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Troponin elevation independently associates with mortality in systemic sclerosis


1, 2, 3, 4, 5, 6, 7

 

  1. Division of Rheumatology, Johns Hopkins University School of Medicine, Baltimore, MD, USA. jpaik1@jhmi.edu
  2. University of Maryland School of Medicine, Baltimore, MD, USA.
  3. Division of Cardiology, Johns Hopkins University School of Medicine, Baltimore, MD, USA.
  4. Division of Cardiology, Johns Hopkins University School of Medicine, Baltimore, MD, USA.
  5. Division of Rheumatology, Johns Hopkins University School of Medicine, Baltimore, MD, USA.
  6. Division of Rheumatology, Johns Hopkins University School of Medicine, Baltimore, MD, USA.
  7. Division of Rheumatology, Johns Hopkins University School of Medicine, Baltimore, MD, USA.

CER15066
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PMID: 35084310 [PubMed]

Received: 11/08/2021
Accepted : 15/11/2021
In Press: 19/01/2022

Abstract

OBJECTIVES:
Cardiac involvement is common in systemic sclerosis (SSc), and elevated troponin may be the only sign of ongoing myocardial disease. The objective was to determine whether the presence of elevated troponin associates with unique SSc characteristics and poor outcomes.
METHODS:
This retrospective, cross-sectional study included patients in the Johns Hopkins Scleroderma Center Research Registry with any troponin measurement in the past 10 years. Clinical data were compared between those with elevated versus normal troponin. Survival analyses including Cox proportional hazards and regression analyses were performed.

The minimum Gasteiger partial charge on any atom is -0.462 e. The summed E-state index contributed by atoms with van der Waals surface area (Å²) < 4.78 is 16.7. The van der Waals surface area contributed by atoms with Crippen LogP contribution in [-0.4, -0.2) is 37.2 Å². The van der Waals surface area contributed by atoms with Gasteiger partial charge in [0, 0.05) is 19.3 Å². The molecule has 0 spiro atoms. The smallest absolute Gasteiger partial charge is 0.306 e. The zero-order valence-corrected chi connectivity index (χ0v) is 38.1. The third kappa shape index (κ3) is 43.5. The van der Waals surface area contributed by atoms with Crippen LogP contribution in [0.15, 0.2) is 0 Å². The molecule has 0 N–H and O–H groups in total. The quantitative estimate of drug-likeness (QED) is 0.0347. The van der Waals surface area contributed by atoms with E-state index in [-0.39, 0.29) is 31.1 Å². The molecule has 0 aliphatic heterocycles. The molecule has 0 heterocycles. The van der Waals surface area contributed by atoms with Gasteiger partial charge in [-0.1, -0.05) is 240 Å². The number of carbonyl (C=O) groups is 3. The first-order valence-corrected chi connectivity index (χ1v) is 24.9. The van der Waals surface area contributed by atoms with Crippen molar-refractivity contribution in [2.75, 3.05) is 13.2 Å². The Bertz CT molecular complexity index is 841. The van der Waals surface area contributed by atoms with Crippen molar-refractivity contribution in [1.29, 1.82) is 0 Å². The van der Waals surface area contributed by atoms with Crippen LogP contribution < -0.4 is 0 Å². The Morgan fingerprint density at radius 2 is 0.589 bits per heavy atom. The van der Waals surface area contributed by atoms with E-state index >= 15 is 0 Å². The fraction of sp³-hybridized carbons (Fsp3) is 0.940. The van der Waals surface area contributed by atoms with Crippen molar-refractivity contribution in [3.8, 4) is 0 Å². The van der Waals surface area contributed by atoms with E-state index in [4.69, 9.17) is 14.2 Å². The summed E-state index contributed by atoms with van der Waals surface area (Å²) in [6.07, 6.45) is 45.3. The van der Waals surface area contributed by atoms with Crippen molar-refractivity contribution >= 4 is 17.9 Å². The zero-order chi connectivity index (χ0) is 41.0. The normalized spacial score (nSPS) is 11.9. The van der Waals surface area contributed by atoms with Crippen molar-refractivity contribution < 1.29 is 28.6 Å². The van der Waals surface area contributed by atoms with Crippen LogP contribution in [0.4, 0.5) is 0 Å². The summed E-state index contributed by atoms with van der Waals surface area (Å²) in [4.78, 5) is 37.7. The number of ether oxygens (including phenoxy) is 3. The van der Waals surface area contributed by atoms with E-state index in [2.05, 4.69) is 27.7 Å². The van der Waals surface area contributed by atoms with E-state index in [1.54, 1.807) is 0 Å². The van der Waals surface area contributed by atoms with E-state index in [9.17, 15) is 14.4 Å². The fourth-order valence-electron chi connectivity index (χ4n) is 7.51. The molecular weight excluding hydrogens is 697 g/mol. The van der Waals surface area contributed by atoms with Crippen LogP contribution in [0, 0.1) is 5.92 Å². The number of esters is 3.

RESULTS:
272 patients with a troponin measurement were identified. 83 (31%) had elevated troponin. Compared to those with a normal troponin level, those with elevated troponin level were more likely to have the diffuse SSc subtype (p=0.005), lower left ventricular ejection fraction (57.7 ± 20% vs. 64.4 ± 17.4%, p=0.007), lower forced vital capacity percent predicted (61.1 ± 18.8% vs. 66.8 ± 20.4%, p=0.03), higher right ventricular systolic pressure (51.4 ± 20.9 vs. 43.4 ± 15.9 mmHg, p=0.001), higher Medsger muscle and heart severity scores (p≤0.001), and higher frequency of mortality (28% vs. 9.5%, p≤0.0001). Patients with elevated troponin also have a 2.16-fold (95% CI 1.01-4.63, p=0.046) increased risk of death compared to those without elevated troponin even after adjusting for age, sex, disease duration, and cardiopulmonary risk factors.
CONCLUSIONS:
Troponin may be a useful prognostic biomarker that may identify a subset of patients with heart disease that may warrant closer clinical investigation.

DOI: https://doi.org/10.55563/clinexprheumatol/fytfmy

Rheumatology Article